A set of 70 flashcards entitled ‘Study!’ Chegg seemed to notice the exact hideouts the weapons contained.
Details not available elsewhere, including passwords, security procedures and even the locations of security cameras and information about the duress signals soldiers should say when they were compromised, were also revealed.
Secrecy about the deployment of US nuclear weapons in Europe does not exist to protect weapons from terrorists, but only to protect politicians and military leaders from answering tough questions about whether NATO’s nuclear weapons-sharing arrangements are still make sense. This is another warning that these weapons are not safe, ”Jeffrey Lewis, director of the East Asian Non-Proliferation Program at the James Martin Center for Nonproliferation Studies told Bellingcat.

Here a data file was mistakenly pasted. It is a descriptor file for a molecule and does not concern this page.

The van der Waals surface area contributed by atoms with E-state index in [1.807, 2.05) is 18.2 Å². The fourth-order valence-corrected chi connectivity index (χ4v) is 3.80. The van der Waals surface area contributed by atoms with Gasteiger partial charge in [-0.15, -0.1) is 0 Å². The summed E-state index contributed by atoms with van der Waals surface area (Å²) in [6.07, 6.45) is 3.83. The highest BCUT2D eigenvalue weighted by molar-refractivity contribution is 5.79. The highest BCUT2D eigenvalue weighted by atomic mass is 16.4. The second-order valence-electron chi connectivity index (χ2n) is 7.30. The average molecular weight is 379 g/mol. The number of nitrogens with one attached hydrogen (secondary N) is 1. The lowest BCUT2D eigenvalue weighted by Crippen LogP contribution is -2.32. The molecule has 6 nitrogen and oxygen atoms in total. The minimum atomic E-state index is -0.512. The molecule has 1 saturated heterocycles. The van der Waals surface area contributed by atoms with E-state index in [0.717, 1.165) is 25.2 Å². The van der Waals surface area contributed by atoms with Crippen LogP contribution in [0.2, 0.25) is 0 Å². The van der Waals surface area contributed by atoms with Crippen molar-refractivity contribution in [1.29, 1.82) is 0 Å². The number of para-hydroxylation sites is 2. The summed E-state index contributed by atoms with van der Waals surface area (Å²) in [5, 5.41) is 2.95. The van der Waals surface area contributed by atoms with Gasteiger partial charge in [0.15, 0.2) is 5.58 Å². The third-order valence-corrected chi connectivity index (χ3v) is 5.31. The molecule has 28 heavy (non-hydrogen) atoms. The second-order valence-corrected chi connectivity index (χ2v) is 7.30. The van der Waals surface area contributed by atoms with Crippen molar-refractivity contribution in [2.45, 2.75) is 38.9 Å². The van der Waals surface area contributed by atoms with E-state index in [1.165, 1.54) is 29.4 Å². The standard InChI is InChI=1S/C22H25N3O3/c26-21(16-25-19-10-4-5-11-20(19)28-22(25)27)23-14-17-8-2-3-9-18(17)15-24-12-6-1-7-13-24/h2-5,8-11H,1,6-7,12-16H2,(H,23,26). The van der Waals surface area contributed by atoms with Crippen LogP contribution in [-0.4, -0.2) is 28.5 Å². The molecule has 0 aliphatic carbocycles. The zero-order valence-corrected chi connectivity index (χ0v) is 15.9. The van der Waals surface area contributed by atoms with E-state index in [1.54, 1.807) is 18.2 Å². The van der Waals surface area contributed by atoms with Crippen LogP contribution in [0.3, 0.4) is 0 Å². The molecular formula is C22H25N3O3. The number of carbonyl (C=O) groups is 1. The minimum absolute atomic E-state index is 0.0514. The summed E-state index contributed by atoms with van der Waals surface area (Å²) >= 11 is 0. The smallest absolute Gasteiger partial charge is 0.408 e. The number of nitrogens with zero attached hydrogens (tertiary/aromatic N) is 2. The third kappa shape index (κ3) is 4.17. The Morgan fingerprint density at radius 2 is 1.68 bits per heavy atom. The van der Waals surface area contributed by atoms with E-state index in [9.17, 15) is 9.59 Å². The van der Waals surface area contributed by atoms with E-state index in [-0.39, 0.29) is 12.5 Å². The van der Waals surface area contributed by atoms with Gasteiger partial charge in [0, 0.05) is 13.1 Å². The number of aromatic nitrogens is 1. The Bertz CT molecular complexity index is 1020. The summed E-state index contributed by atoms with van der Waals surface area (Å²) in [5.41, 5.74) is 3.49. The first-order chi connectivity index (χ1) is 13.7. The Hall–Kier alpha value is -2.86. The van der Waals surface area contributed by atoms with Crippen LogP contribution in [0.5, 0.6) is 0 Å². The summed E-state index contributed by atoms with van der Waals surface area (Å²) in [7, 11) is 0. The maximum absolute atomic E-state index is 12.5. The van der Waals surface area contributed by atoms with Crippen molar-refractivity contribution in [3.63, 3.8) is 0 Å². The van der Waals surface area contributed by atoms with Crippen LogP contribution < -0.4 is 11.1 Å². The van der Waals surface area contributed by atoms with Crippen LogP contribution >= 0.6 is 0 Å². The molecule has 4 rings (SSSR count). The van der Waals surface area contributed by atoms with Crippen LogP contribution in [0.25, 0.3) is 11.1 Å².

Some flashcards appear to have been online and publicly visible for eight years, some as late as April 2021.
A simple search on Google Earth was then able to find out the exact location of the hangar
The details of a photo can be easily compared to other available maps
A photo that came up during searches showed American soldiers posing for a photo taken at Volkel Air Base in the Netherlands.
The photo was uploaded to Facebook in 2013, but it looks like the photo shows a nuclear warhead.
By comparing the photo with the data from the flashcards, the site was able to verify the existence of some of the nuclear vaults, further confirming the flashcards that revealed previously unreleased military secrets.